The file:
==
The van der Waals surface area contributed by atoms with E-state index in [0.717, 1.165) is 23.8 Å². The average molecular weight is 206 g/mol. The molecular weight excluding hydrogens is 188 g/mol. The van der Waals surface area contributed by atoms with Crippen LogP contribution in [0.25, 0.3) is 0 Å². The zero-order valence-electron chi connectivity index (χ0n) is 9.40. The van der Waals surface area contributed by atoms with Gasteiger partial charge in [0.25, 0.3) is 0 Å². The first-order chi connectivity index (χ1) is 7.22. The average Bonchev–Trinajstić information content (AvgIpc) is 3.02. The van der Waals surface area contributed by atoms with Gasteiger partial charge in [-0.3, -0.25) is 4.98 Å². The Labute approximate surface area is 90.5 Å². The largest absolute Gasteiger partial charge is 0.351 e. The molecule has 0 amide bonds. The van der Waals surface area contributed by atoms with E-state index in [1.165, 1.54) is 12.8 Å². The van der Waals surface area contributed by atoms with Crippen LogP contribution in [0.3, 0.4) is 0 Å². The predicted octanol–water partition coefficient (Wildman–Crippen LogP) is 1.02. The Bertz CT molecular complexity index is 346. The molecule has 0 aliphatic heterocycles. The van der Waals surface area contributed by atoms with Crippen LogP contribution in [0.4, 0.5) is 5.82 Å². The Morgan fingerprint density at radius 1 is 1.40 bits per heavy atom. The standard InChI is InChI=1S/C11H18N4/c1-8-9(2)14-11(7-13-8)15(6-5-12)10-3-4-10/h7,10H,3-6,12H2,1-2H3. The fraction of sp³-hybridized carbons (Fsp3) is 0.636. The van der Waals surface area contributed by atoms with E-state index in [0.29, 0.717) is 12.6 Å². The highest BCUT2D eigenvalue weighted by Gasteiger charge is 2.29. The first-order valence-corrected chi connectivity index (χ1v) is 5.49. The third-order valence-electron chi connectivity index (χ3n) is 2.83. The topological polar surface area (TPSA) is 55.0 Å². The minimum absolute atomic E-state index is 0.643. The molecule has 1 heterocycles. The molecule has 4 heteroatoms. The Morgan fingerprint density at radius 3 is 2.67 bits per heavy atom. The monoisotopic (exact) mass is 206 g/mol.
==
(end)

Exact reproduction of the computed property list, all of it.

The van der Waals surface area contributed by atoms with E-state index in [0.717, 1.165) is 23.8 Å². The average molecular weight is 206 g/mol. The molecular weight excluding hydrogens is 188 g/mol. The van der Waals surface area contributed by atoms with Crippen LogP contribution in [0.25, 0.3) is 0 Å². The zero-order valence-electron chi connectivity index (χ0n) is 9.40. The van der Waals surface area contributed by atoms with Gasteiger partial charge in [0.25, 0.3) is 0 Å². The first-order chi connectivity index (χ1) is 7.22. The average Bonchev–Trinajstić information content (AvgIpc) is 3.02. The van der Waals surface area contributed by atoms with Gasteiger partial charge in [-0.3, -0.25) is 4.98 Å². The Labute approximate surface area is 90.5 Å². The largest absolute Gasteiger partial charge is 0.351 e. The molecule has 0 amide bonds. The van der Waals surface area contributed by atoms with E-state index in [1.165, 1.54) is 12.8 Å². The van der Waals surface area contributed by atoms with Crippen LogP contribution in [0.3, 0.4) is 0 Å². The predicted octanol–water partition coefficient (Wildman–Crippen LogP) is 1.02. The Bertz CT molecular complexity index is 346. The molecule has 0 aliphatic heterocycles. The van der Waals surface area contributed by atoms with Crippen LogP contribution in [0.4, 0.5) is 5.82 Å². The Morgan fingerprint density at radius 1 is 1.40 bits per heavy atom. The standard InChI is InChI=1S/C11H18N4/c1-8-9(2)14-11(7-13-8)15(6-5-12)10-3-4-10/h7,10H,3-6,12H2,1-2H3. The fraction of sp³-hybridized carbons (Fsp3) is 0.636. The van der Waals surface area contributed by atoms with E-state index in [0.29, 0.717) is 12.6 Å². The highest BCUT2D eigenvalue weighted by Gasteiger charge is 2.29. The first-order valence-corrected chi connectivity index (χ1v) is 5.49. The third-order valence-electron chi connectivity index (χ3n) is 2.83. The topological polar surface area (TPSA) is 55.0 Å². The minimum absolute atomic E-state index is 0.643. The molecule has 1 heterocycles. The molecule has 4 heteroatoms. The Morgan fingerprint density at radius 3 is 2.67 bits per heavy atom. The monoisotopic (exact) mass is 206 g/mol.